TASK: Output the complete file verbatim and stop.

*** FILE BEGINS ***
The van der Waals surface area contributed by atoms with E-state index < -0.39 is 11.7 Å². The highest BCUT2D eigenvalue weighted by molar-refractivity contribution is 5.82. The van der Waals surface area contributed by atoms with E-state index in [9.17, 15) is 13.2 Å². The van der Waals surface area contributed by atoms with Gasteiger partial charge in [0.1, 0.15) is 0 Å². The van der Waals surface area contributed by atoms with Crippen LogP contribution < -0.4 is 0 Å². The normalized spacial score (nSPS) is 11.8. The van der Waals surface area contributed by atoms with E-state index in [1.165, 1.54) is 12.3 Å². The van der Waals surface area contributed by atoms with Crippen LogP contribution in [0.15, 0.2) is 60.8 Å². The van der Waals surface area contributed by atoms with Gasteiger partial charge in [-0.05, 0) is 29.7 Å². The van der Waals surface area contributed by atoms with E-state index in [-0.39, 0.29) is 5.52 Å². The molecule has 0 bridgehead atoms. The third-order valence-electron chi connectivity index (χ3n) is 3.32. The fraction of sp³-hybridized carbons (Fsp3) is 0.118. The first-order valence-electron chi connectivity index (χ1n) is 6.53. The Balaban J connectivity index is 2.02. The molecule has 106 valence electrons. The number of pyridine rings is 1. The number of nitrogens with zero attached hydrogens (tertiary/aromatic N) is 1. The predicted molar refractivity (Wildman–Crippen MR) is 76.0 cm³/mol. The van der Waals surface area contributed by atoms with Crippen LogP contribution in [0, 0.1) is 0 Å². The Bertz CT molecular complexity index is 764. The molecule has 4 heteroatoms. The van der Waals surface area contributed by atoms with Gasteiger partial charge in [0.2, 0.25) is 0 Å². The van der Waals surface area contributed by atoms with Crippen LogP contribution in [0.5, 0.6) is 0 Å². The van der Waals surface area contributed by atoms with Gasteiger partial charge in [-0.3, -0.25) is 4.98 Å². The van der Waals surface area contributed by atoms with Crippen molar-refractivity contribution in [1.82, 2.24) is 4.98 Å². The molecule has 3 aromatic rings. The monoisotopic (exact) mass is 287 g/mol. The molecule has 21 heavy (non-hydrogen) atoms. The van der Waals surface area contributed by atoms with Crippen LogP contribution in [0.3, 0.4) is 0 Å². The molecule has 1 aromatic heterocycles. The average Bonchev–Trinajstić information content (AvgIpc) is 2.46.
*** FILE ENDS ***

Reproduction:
The van der Waals surface area contributed by atoms with E-state index < -0.39 is 11.7 Å². The highest BCUT2D eigenvalue weighted by molar-refractivity contribution is 5.82. The van der Waals surface area contributed by atoms with E-state index in [9.17, 15) is 13.2 Å². The van der Waals surface area contributed by atoms with Gasteiger partial charge in [0.1, 0.15) is 0 Å². The van der Waals surface area contributed by atoms with Crippen LogP contribution < -0.4 is 0 Å². The normalized spacial score (nSPS) is 11.8. The van der Waals surface area contributed by atoms with E-state index in [1.165, 1.54) is 12.3 Å². The van der Waals surface area contributed by atoms with Crippen LogP contribution in [0.15, 0.2) is 60.8 Å². The van der Waals surface area contributed by atoms with Gasteiger partial charge in [-0.05, 0) is 29.7 Å². The van der Waals surface area contributed by atoms with E-state index in [-0.39, 0.29) is 5.52 Å². The molecule has 0 bridgehead atoms. The third-order valence-electron chi connectivity index (χ3n) is 3.32. The fraction of sp³-hybridized carbons (Fsp3) is 0.118. The first-order valence-electron chi connectivity index (χ1n) is 6.53. The Balaban J connectivity index is 2.02. The molecule has 106 valence electrons. The number of pyridine rings is 1. The number of nitrogens with zero attached hydrogens (tertiary/aromatic N) is 1. The predicted molar refractivity (Wildman–Crippen MR) is 76.0 cm³/mol. The van der Waals surface area contributed by atoms with Crippen LogP contribution in [0, 0.1) is 0 Å². The Bertz CT molecular complexity index is 764. The molecule has 4 heteroatoms. The van der Waals surface area contributed by atoms with Gasteiger partial charge in [0.2, 0.25) is 0 Å². The van der Waals surface area contributed by atoms with Crippen LogP contribution in [0.5, 0.6) is 0 Å². The van der Waals surface area contributed by atoms with Gasteiger partial charge in [-0.3, -0.25) is 4.98 Å². The van der Waals surface area contributed by atoms with Crippen molar-refractivity contribution in [1.82, 2.24) is 4.98 Å². The molecule has 3 aromatic rings. The monoisotopic (exact) mass is 287 g/mol. The molecule has 21 heavy (non-hydrogen) atoms. The van der Waals surface area contributed by atoms with Crippen LogP contribution in [0.3, 0.4) is 0 Å². The molecule has 1 aromatic heterocycles. The average Bonchev–Trinajstić information content (AvgIpc) is 2.46.